In his post Why we fear Facebook and why we shouldn’t Paul Jacobson makes an interesting counterpoint to the common refrain that it’s bad to share our personal data with companies:
Conventional wisdom is that if you are not paying for a product, you are the product. That may be true, as a generalisation. I prefer to think it isn’t so much we who are the products on Facebook but rather our preferences and attention. What does that buy us? For starters, it buys us Facebook, Twitter, Google services and more. It also buys us slightly less annoying ads that can be remarkably relevant. It buys advertisers a better chance that we may want to buy their products and services because those products and services may just be what we are looking for at that point in time.
It’s a good question. Is it really that bad to get highly targeted ads in our news feeds? The more targeted the ads are, the more useful they are to us, right? So why is there such pushback against this trend in companies like Google and Facebook to try to find out everything they can about us?
I think there are three main reasons why we need to be wary of letting ad-driven companies know too much about our preferences, even if they just use it to serve us more targeted information and ads.
1. It makes the web smaller
If we only see stuff we’re already interested in, we run the risk of becoming sucked into the Internet’s “filter bubble”, where it’s much harder to discover new information beyond our current knowledge. Maria Popova puts it like this in Are We Becoming Cyborgs?:
The Web by and large is really well designed to help people find more of what they already know they’re looking for, and really poorly designed to help us discover that which we don’t yet know will interest us and hopefully even change the way we understand the world.
When an algorithmic constraint is placed on the information we see, and that constraint is based solely on our current preferences, we will remain safely locked into the world we know. That means that we become less likely to broaden our horizons with new discoveries.
2. It results in heightened confirmation bias
When we’re steeped in information that confirms our existing beliefs (regardless of whether those beliefs are true or not) we not only seek out more of the same information everywhere we go, but we also become incapable of changing our minds even if we eventually are presented with the truth (the denial of Global Warming is a good example of this…). This is called confirmation bias, and Clay Johnson writes about it in the context of media and the Internet in his book The Information Diet:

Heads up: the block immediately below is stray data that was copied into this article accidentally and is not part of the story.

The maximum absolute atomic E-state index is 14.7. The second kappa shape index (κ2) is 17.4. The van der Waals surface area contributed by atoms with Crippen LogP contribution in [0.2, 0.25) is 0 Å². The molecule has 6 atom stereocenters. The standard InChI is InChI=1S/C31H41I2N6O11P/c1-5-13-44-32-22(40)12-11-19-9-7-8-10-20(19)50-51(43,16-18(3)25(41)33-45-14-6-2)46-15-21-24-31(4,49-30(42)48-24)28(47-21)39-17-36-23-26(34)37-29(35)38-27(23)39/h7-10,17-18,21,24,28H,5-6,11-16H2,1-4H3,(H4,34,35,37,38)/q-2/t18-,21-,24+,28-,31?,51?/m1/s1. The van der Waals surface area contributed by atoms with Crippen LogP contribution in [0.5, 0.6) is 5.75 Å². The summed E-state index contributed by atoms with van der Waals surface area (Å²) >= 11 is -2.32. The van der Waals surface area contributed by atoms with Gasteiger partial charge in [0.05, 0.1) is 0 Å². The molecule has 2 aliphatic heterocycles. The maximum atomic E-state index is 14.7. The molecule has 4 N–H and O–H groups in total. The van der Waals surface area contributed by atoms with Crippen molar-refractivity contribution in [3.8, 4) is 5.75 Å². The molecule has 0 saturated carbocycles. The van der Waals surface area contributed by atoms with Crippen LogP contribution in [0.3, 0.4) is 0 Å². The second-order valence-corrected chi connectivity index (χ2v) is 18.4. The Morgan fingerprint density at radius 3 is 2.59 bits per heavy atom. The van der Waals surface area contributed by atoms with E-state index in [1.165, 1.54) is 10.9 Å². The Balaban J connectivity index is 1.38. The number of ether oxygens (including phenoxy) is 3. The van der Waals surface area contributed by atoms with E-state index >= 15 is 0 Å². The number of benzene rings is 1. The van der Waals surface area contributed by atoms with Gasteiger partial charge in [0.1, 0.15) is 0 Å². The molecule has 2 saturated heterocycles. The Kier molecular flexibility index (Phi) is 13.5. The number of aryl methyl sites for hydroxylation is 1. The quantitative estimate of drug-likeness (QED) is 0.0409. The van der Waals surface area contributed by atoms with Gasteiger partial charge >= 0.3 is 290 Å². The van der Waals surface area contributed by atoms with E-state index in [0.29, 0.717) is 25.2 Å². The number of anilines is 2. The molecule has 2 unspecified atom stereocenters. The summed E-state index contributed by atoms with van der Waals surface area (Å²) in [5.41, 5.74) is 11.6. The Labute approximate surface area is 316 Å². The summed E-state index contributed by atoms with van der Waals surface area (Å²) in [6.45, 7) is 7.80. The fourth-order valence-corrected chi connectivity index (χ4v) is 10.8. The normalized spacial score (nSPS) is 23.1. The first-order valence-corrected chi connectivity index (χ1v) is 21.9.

It’s too high of a cognitive and ego burden to surround ourselves with people that we disagree with. If you’re a Facebook user, try counting up the number of friends you have who share your political beliefs. Unless you’re working hard to do otherwise, it’s likely that you’ve surrounded yourself with people who skew towards your beliefs. Now look beyond political beliefs—how many of your friends share the same economic class as you? […]
Those algorithms are everywhere: our web searches, our online purchases, our advertisements. This network of predictions is what Pariser calls the Filter Bubble in his book by the same name—the network of personalization technology that figures out what you want and keeps feeding you that at the expense of what you don’t want.
So, for example, through its EdgeRank algorithm Facebook figures out what we like and what we believe in, and then shows us stories and ads that confirm those beliefs. It doesn’t care about truth, it cares about engagement — even if that engagement comes at the expense of what is right.
3. It designs our lives for us
This is true for all advertising, but even more so for hyper-targeted advertising: it tries to sell us stuff we don’t necessarily need. Yes, I know we’re tired of hearing how we should all live with less stuff blah blah blah. That’s not necessarily what I’m saying. What I’m saying is that we need to be careful that we don’t become a society built around the needs of corporations. David Cain talks about this in his chilling essay called Your Lifestyle Has Already Been Designed:
We’ve been led into a culture that has been engineered to leave us tired, hungry for indulgence, willing to pay a lot for convenience and entertainment, and most importantly, vaguely dissatisfied with our lives so that we continue wanting things we don’t have. We buy so much because it always seems like something is still missing. […]
The perfect customer is dissatisfied but hopeful, uninterested in serious personal development, highly habituated to the television, working full-time, earning a fair amount, indulging during their free time, and somehow just getting by.
There’s nothing wrong with stuff, of course. But there is something scarily wrong about the way we let our desires be dictated by advertising — especially targeted advertising by companies that know us so well.
What it means…
I don’t think our biggest fears about the data that companies collect about us should revolve around identity theft or the government coming to get us (although, in some regions, that’s certainly legitimate concerns). Our biggest fear should be what Huxley points to in the future he paints in Brave New World: that we will be ruled by what he calls “man’s almost infinite appetite for distractions”. Huxley believed we should fear companies who aim to control us by inflicting pleasure on us, and I think he might have been on to something.
I know that sounds really alarmist. But still, I can’t look at my Facebook news feed and not think about this possible future. That’s why I think we should hold our personal data and preferences just a little bit closer to our hearts.